“Candidates need to be careful what they send when they apply for a job,” Mr. Haley says. “Having the same version of your résumé for every interview is not the best way to get a job, and putting your life history on the résumé is pointless because it often distracts the reader away from what [he or she] wants to read.”

Rather than organizing a résumé as a chronological history of a career, Mr. Haley suggests laying it out to showcase specific skills and applicable achievements. Not only will this set a résumé apart from the others in the pile, it will also remove the chronological holes and focus the employer's attention on what the job-seeker brings to the table.

Action Plan

If a project manager has been eliminated, the topic is bound to come up in an interview. At that time, it's best to discuss the firing briefly and honestly, and with an action plan that shows that it won't happen again.

“In an interview, I don't like it if a person tries to explain the situation negatively by saying how bad the previous company was, or how bad the layoff process was, or how unfair it was,” Ms. Zaghini-Herceg says.

Admitting mistakes with dignity shows potential employers the job-seeker has learned from his or her mistakes, says Mr. Greenberg, who once hired a retail employee who had spent time in prison for embezzlement. “In the interview, I was really impressed with her. She took full responsibility for her previous mistakes, and in the job, she was great,” he says. Within six months, this employee climbed the retail ladder and was promoted to store manager, proving that honesty is the best policy.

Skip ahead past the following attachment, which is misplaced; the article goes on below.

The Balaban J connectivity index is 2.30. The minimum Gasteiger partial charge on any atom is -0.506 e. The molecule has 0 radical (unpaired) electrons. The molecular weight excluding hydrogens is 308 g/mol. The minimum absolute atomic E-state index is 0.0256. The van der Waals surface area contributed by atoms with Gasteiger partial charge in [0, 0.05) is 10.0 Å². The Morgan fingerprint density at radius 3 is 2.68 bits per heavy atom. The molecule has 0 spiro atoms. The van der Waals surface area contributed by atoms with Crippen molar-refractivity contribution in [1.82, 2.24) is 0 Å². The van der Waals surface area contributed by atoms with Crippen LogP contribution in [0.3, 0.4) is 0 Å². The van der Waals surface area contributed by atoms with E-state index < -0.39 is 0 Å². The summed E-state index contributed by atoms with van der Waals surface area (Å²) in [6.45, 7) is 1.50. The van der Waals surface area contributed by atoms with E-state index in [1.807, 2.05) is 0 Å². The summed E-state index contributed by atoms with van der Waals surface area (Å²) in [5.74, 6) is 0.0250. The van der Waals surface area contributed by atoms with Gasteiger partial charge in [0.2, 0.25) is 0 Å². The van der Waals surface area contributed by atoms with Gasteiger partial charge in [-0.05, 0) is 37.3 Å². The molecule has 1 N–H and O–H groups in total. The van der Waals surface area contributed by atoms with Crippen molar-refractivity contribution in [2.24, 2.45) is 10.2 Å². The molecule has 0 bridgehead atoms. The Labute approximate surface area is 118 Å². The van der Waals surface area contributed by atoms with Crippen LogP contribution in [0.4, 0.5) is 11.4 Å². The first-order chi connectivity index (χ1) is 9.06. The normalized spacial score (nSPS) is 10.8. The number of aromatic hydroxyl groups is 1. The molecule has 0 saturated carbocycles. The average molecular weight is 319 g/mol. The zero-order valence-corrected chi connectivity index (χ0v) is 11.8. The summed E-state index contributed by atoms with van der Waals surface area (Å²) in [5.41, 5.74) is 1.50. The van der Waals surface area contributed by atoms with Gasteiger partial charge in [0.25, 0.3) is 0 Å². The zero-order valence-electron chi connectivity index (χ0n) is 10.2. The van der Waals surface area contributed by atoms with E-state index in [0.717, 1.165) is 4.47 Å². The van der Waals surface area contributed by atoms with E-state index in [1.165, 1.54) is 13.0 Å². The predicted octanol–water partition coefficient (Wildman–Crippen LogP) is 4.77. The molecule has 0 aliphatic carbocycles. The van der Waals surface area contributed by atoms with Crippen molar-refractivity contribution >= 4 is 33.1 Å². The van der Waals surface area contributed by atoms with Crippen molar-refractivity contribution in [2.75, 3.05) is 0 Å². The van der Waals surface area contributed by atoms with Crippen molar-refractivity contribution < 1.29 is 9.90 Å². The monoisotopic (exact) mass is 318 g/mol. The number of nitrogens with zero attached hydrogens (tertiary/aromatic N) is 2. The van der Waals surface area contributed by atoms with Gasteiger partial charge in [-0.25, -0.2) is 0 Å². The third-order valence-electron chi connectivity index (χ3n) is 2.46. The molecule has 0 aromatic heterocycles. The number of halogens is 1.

“Getting fired actually can be a badge of honor,” Mr. Corcodilos says. If a project manager fixes the problem that led to his or her termination, then there's no reason that person shouldn't excel in the next position. “If you got fired at some company's whim, see it for what it is and move on,” he adds.

Success all comes down to how you frame the situation, and sometimes it's good to shake things up. “Oftentimes, the next opportunity is much better,” says Mr. Greenberg.  img

Ryan Bartelmay is a Chicago, Illinois, USA-based freelance business writer.

This material has been reproduced with the permission of the copyright owner. Unauthorized reproduction of this material is strictly prohibited. For permission to reproduce this material, please contact PMI

<< << MAY 2008